U.S.: Company Launches Initiative To Reduce Need For Pesticides On Marijuana
A long-time partner of the cannabis industry is looking to dry up the need for heavy pesticide use.
Quest Dehumidifiers, which sold its first dehumidifier to the marijuana industry in 2006, has launched an initiative to help growers and consumers better understand the impact humidity levels have on plant health, which in turn may potentially reduce the need for unpopular pesticides.
The effort comes in the wake of an increasing number of recalls, pending state regulations, and consumer demand for truly organic cannabis – all of which will continue to impact growers.
“Cultivators know humidity impacts plant growth, but we see varied levels of understanding when it comes to using dehumidification to help prevent devastating plant molds and fungus, such as powdery mildew,” said Clif Tomasini, product manager at Quest. “We want growers to know we have their back and will give them credible, evidence-based information to help them grow clean cannabis.”
Largely educational in nature, the initiative includes media partnerships, public outreach, in-person meetings with growers, potential funding of third-party research, white papers, and an increasing focus on digital content that answers growers’ biggest questions about dehumidification.
Tomasini said Quest saw a chance to help with the industry’s pesticide problem, which has garnered frequent media attention for a number of reasons. In Colorado alone, product recalls have become a regular occurrence and legislation has surfaced – but to date not passed – requiring consistent labeling for organic cannabis to prevent fraud.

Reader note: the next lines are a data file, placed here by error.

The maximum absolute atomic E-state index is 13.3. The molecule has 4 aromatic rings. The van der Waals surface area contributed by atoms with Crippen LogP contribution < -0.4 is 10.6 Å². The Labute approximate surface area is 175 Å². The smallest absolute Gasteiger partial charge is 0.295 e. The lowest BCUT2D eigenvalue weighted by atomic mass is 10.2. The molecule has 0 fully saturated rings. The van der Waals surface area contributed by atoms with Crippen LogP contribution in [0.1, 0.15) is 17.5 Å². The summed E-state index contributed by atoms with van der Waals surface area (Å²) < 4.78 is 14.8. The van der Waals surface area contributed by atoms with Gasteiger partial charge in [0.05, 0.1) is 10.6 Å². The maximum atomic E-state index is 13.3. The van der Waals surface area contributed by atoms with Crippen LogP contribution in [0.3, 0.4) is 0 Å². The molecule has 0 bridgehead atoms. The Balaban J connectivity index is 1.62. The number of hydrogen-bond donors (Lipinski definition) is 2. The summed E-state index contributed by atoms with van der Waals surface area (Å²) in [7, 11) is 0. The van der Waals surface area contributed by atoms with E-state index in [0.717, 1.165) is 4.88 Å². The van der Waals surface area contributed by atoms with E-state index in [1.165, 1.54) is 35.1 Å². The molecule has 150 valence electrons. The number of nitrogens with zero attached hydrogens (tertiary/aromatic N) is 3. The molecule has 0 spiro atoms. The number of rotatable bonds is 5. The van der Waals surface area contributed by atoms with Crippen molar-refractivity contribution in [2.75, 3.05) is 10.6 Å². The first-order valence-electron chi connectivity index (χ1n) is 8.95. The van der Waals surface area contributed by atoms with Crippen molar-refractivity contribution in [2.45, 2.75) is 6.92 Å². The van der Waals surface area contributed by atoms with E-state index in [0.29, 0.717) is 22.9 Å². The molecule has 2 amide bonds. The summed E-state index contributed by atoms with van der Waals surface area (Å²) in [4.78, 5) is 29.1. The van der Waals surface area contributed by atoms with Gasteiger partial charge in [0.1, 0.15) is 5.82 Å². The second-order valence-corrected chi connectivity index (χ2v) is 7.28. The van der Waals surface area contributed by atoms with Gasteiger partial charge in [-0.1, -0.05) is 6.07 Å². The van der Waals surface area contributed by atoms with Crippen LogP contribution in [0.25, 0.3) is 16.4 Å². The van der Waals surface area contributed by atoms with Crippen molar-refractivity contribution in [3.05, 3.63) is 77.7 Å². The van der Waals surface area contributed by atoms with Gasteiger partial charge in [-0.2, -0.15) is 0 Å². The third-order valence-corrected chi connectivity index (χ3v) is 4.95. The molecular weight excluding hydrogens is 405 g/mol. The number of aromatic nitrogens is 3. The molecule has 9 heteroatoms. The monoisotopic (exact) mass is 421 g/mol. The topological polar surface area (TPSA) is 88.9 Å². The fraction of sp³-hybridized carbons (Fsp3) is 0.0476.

“To often, we hear about problems not solutions,” Tomasini said. “We’re not saying go out and buy a bunch of dehumidifiers. We’re saying, we all need to take a closer look at how we can reduce the need for pesticides given public pressure and trends. We feel we have one part of the answer and want to put that information in the hands of growers.”
Not all the answers are currently available, due to limited research in the cannabis industry. For that reason, Quest is looking into funding independent, third-party research to study the impact dehumidification has in preventing molds and fungus that require pesticide use, a rare move for companies in the industry.
It’s clear growers see the business impact from labeling cannabis organic. According to the 2016 Marijuana Business Factbook, nearly 60 percent of wholesale marijuana cultivators claim to use chemical-free methods on all their cannabis. However, some experts believe that number likely is much lower due to the lack of oversight.
Also, many pesticides used on cannabis haven’t been studied on the plant, given that cannabis remains illegal at a federal level. That leaves a lot of question marks from a health and safety stand point.
“For the market to grow and gain credibility with the masses, we need to promote and support the same type of rigorous research and best practices used to build other industries,” Tomasini said. “Education is a great place to start, and we want to be at the forefront of that effort.”